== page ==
People have been living in the Thar Desert for thousands of years and have found traditional ways of dealing with the lack of natural resources and facilities. However, changes in the world climatically, socially and economically have led to major disadvantages for this area of India. The issues faced range greatly and affect each family differently base on their village location, family members and livelihood availabilities.
Natural Resource Management
The most important aspect for the people of the Thar Desert concerning natural resource management is water management. Water is the main factor upon which all life depends and for many people living in the desert state the daily struggle for water is immense. The scarce element of water is a major factor in people's lives as it relates to all aspects including health, hygiene, agriculture and employment. Water is directly connected to agriculture given that without water it's impossible to grow crops which can have a severe impact on the economic situation of farmers and their families. The effect on agriculture also affects the variety of nutritious food available to the people. Many cannot grow much needed vegetables and are force to live on a minimal diet of chillies, onion and chapattis. An increase in drought periods in recent decades has led to an even more increase demand on sources due to water scarcity.
Due to the lack of livelihood options, many men, women and children and forced to work in the mines in order to provide for their families. Although The Mines Act was created in 1952 to secure the basic rights of the mineworkers, most workers are continually exploited with low wages, unsafe working conditions and no social or health security compensation. There are nearly two thousand accidents that occur throughout the mines every year which doesn't include the thousands of workers who are affected by occupational diseases. The most common diseases being tuberculosis and silicosis which are developed through the inhalation of silica dust due to improper safety equipment.
Women are the backbone of any family; they raise the children, make the food and perform countless other household duties. Unfortunately this means that the majority of women carry many of the burdens the Thar Desert brings. Due to lack of healthcare many women suffer from anemia, many during times of pregnancy and breastfeeding. Not only do they perform household duties they are left to earn for their families as well when their husbands can no longer provide due to illness, addiction or death. Consequently, woman are paid much less than a man would make doing the same amount of work if forced to work in the mines due to bonded labour. This discrimination towards woman can even been seen from a young age as most families prefer boys over girls and many girls are married off when they are just barely teenagers. Forced to run a household after just hitting puberty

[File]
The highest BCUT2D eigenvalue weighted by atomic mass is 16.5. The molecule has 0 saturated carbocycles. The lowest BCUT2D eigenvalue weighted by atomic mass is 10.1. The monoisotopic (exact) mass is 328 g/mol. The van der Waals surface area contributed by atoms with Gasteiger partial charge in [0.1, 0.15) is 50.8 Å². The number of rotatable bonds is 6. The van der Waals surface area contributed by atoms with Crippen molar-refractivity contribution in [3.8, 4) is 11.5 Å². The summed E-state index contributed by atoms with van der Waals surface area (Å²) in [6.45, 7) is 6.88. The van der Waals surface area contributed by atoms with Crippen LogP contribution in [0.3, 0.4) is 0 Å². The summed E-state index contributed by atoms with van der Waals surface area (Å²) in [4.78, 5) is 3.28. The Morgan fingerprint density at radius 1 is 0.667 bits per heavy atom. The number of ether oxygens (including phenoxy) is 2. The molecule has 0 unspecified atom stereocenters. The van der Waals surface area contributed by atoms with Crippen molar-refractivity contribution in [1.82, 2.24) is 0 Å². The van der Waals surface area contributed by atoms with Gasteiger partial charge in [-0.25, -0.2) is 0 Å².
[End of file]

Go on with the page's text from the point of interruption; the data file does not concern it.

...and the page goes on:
A child's primary goal should be to attend school and play in a safe and wholesome environment. However, for many children in the Thar Desert their lives are not that simple and they are forced to face the harsh realities of the desert much too early. The circumstances in which some of these children live in means that they cannot attend school and are forced to help their families in the mines and other forms of manual labour. Many children in the area are underweight, malnourished and suffer from disease such as diarrhea and anemia due to lack of nutritional food. They struggle right from the beginning as many do not receive routine immunizations and the rates of both infant and child mortality in these regions are high.
The elderly people of the village have spent their lives caring for the needs of their children, grandchildren and their village. Yet, when the struggle to survive becomes the responsibility of the individual they are often left without the opportunities to earn their livelihoods. They lack food security and the means to pay for basic healthcare which is needed in the more advanced years of life. This age group carries with them a vast source of knowledge and capabilities but without assistance they are left to the mercy of their families and villages for survival.